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Open AccessArticle

Role of GUCA1C in Primary Congenital Glaucoma and in the Retina: Functional Evaluation in Zebrafish

1
Área de Genética, Facultad de Medicina de Albacete/Instituto de Investigación en Discapacidades Neurológicas (IDINE), Universidad de Castilla-La Mancha, 02006 Albacete, Spain
2
Cooperative Research Network on Age-Related Ocular Pathology, Visual and Life Quality (OFTARED), Instituto de Salud Carlos III, 28029 Madrid, Spain
3
Servicio de Oftalmología, Hospital San Carlos, 28040 Madrid, Spain
4
Instituto de Investigación Sanitaria del Hospital Clínico San Carlos, 28040 Madrid, Spain
5
Department of Optics, Pharmacology and Anatomy, University of Alicante, 03690 Alicante, Spain
6
Department of Physiology, Genetics and Microbiology, University of Alicante, 03690 Alicante, Spain
7
Department of Ophthalmology and Visual Science, Yale University School of Medicine, New Haven, CT 06510, USA
*
Author to whom correspondence should be addressed.
Genes 2020, 11(5), 550; https://doi.org/10.3390/genes11050550
Received: 27 March 2020 / Revised: 6 May 2020 / Accepted: 12 May 2020 / Published: 14 May 2020
(This article belongs to the Special Issue Molecular Genetics of Retinal Dystrophies)
Primary congenital glaucoma (PCG) is a heterogeneous, inherited, and severe optical neuropathy caused by apoptotic degeneration of the retinal ganglion cell layer. Whole-exome sequencing analysis of one PCG family identified two affected siblings who carried a low-frequency homozygous nonsense GUCA1C variant (c.52G > T/p.Glu18Ter/rs143174402). This gene encodes GCAP3, a member of the guanylate cyclase activating protein family, involved in phototransduction and with a potential role in intraocular pressure regulation. Segregation analysis supported the notion that the variant was coinherited with the disease in an autosomal recessive fashion. GCAP3 was detected immunohistochemically in the adult human ocular ciliary epithelium and retina. To evaluate the ocular effect of GUCA1C loss-of-function, a guca1c knockout zebrafish line was generated by CRISPR/Cas9 genome editing. Immunohistochemistry demonstrated the presence of GCAP3 in the non-pigmented ciliary epithelium and retina of adult wild-type fishes. Knockout animals presented up-regulation of the glial fibrillary acidic protein in Müller cells and evidence of retinal ganglion cell apoptosis, indicating the existence of gliosis and glaucoma-like retinal damage. In summary, our data provide evidence for the role of GUCA1C as a candidate gene in PCG and offer new insights into the function of this gene in the ocular anterior segment and the retina. View Full-Text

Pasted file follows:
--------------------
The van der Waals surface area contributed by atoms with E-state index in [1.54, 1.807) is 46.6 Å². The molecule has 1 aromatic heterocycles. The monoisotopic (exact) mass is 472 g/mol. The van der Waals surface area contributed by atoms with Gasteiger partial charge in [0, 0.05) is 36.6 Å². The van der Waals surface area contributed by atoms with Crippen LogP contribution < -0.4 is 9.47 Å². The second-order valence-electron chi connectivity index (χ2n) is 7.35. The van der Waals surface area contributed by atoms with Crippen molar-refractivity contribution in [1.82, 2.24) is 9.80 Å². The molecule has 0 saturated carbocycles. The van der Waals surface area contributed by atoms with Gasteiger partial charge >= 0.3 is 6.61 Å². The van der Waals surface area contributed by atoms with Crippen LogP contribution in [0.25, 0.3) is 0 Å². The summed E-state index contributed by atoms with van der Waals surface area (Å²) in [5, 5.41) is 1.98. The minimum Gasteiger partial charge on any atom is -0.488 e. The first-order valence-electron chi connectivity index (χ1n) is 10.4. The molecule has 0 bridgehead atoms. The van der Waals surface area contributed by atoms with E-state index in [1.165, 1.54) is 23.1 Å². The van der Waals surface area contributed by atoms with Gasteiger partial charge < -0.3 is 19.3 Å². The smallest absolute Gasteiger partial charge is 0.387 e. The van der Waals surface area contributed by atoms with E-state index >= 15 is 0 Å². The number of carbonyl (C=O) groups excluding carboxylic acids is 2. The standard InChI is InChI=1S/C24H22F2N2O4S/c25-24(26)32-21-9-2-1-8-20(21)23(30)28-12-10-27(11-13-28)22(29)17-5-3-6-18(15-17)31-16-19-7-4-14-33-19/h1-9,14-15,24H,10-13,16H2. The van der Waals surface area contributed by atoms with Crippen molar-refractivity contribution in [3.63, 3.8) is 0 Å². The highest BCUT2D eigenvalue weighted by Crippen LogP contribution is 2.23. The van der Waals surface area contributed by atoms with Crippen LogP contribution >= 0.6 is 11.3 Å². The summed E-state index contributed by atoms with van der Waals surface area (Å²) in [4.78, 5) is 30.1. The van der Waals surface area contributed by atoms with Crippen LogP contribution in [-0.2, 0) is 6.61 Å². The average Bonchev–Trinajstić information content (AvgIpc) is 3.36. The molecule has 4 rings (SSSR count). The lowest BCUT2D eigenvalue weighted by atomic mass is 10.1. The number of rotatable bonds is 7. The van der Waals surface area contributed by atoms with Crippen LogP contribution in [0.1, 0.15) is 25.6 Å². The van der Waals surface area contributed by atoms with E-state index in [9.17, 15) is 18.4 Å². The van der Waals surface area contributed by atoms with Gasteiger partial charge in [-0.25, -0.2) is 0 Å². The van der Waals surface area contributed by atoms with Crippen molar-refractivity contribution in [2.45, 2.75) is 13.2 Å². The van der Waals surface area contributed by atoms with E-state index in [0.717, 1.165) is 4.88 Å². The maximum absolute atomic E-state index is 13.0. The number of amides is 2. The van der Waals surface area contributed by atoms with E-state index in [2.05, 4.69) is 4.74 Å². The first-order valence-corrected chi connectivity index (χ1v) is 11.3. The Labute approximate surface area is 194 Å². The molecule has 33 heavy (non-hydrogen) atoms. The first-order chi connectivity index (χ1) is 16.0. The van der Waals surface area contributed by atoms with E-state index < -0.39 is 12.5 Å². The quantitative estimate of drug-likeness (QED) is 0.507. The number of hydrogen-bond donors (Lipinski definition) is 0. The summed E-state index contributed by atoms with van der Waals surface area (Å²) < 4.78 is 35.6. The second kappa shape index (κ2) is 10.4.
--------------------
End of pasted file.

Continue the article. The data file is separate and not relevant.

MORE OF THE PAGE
Keywords: primary congenital glaucoma; exome sequencing; GUCA1C; GCAP3; zebrafish; CRISPR/Cas9 primary congenital glaucoma; exome sequencing; GUCA1C; GCAP3; zebrafish; CRISPR/Cas9
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Morales-Cámara, S.; Alexandre-Moreno, S.; Bonet-Fernández, J.-M.; Atienzar-Aroca, R.; Aroca-Aguilar, J.-D.; Ferre-Fernández, J.-J.; Méndez, C.-D.; Morales, L.; Fernández-Sánchez, L.; Cuenca, N.; Coca-Prados, M.; Martínez-de-la-Casa, J.-M.; Garcia-Feijoo, J.; Escribano, J. Role of GUCA1C in Primary Congenital Glaucoma and in the Retina: Functional Evaluation in Zebrafish. Genes 2020, 11, 550.

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